Barn Budget Controls

I hate soaking hay. There, I said it. it’s messy, and I have never thought wet hay was as well-consumed as dry hay. But sometimes you simply gotta do it. Yes, I know that. (But I still hate it.)

Thankfully, we don’t have any horses with breathing problems, but I still routinely shake out all my horses? hay before they come in the barn. I don’t think any horse should grab a full flake of hay and be forced to shake it themselves in order to get a bite to eat. that’s a lot of dust flying around.

I feed hay in a corner of the stall, with bedding swept away from the corner (we have stall mats). I don’t like stall hay racks because the horse pulls dust onto himself when He’s trying to pull the hay down, and eating it with his head down is more natural and better for his lungs. I only use a hay bag when tHere’s no choice, such as in a trailer.

Over the years, I’ve found that the simple act of fluffing up the hay pile for each horse makes a visible difference in the amount of dust in our horses? stalls. I think it looks more enticing, too, but that’s probably not something a horse cares about.

Of course, as you see on page 1, there are hay steamers available. Expensive hay steamers. If you have a horse with RAO and dusty hay, you?ve got little choice but to wet the hay. With hay steamers, as Dr. Eleanor Kellon advises us, you’ll need to weigh cost vs. convenience, although I’m sure those in the colder states will be more intrigued.

Dusty feed is a problem, too. When we were dealing with one of these RAO horses years ago, I began to add a little water to the dry whole oats I prefer in order to avoid a more-expensive commercial feed he didn’t really need. The oats were dusty, even though they were triple-cleaned racehorse oats. To this day, I still wet down oats before feeding them. I’ve found that it also helps the granular supplement stick to the grains and not end up at the bottom of the feed tub. that’s one of the reasons I prefer pelleted or liquid supplements when I can use them ? I know the horses eat them.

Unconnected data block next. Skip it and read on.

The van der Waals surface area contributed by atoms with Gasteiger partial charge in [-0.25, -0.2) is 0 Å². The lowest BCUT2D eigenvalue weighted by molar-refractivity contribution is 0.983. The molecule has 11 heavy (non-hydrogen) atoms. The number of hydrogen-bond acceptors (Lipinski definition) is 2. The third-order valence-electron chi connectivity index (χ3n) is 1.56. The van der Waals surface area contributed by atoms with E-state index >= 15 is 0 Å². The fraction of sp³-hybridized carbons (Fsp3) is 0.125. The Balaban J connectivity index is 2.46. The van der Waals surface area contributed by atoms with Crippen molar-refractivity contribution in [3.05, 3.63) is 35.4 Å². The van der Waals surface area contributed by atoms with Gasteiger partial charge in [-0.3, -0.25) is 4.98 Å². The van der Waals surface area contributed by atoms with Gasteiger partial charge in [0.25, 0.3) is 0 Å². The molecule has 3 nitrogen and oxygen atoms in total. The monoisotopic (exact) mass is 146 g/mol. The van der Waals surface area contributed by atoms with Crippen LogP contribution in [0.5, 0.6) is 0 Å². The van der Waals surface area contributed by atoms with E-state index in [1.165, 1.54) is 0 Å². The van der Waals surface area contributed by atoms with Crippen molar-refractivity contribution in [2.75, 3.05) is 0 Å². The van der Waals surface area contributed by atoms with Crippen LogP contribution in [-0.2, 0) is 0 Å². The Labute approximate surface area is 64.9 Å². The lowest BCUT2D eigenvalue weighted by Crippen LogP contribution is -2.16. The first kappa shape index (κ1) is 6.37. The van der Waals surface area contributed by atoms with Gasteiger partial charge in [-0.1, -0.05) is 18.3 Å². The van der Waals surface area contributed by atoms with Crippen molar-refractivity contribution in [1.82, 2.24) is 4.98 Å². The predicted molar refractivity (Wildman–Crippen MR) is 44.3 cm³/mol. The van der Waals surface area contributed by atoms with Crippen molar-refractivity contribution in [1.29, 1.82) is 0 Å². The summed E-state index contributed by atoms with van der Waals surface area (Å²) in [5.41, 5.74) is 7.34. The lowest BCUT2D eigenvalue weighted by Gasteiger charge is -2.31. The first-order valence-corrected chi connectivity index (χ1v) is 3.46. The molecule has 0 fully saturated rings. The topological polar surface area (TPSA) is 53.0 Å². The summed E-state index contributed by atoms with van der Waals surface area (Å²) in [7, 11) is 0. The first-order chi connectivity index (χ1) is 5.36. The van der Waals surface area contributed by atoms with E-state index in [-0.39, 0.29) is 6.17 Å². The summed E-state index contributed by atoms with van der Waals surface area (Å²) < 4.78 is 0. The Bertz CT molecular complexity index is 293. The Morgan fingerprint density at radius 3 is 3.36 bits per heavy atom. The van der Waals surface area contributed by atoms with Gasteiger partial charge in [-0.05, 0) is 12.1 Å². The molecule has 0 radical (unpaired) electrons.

Dust is actually one of the reasons I think a liquid stall deodorizer (see page 8 ) is a good idea for those using pellet bedding, at least for the cleaner horses. For the messier ones, a dry deodorizer that also absorbs may cut down on bedding and solve the bigger problem. You?ve got to think about what’s right for your horse and your budget.

When it comes to saving money, we’re all ears. No one wants to waste dollars, so when we see something like the $49.95 Andis clippers (see page 5) that might fit someone on a tight budget with only a bridle path to clip once every six weeks or so, we tell you about it.

As we move forward, you’ll see more field trials involving new products, apparel, tack and big-ticket items. you’ll learn what veterinary and farrier therapies and procedures are worth the cost and what’s a waste of time and money.

We’re also excited to announce that our website ( will now offer current subscribers full access to all back articles. That means subscribers can search for past stories at no additional charge. At Horse Journal, everything we do is geared to help you get the most for your equine dollar and save you time.

Cynthia Foley, Editor-in-Chief

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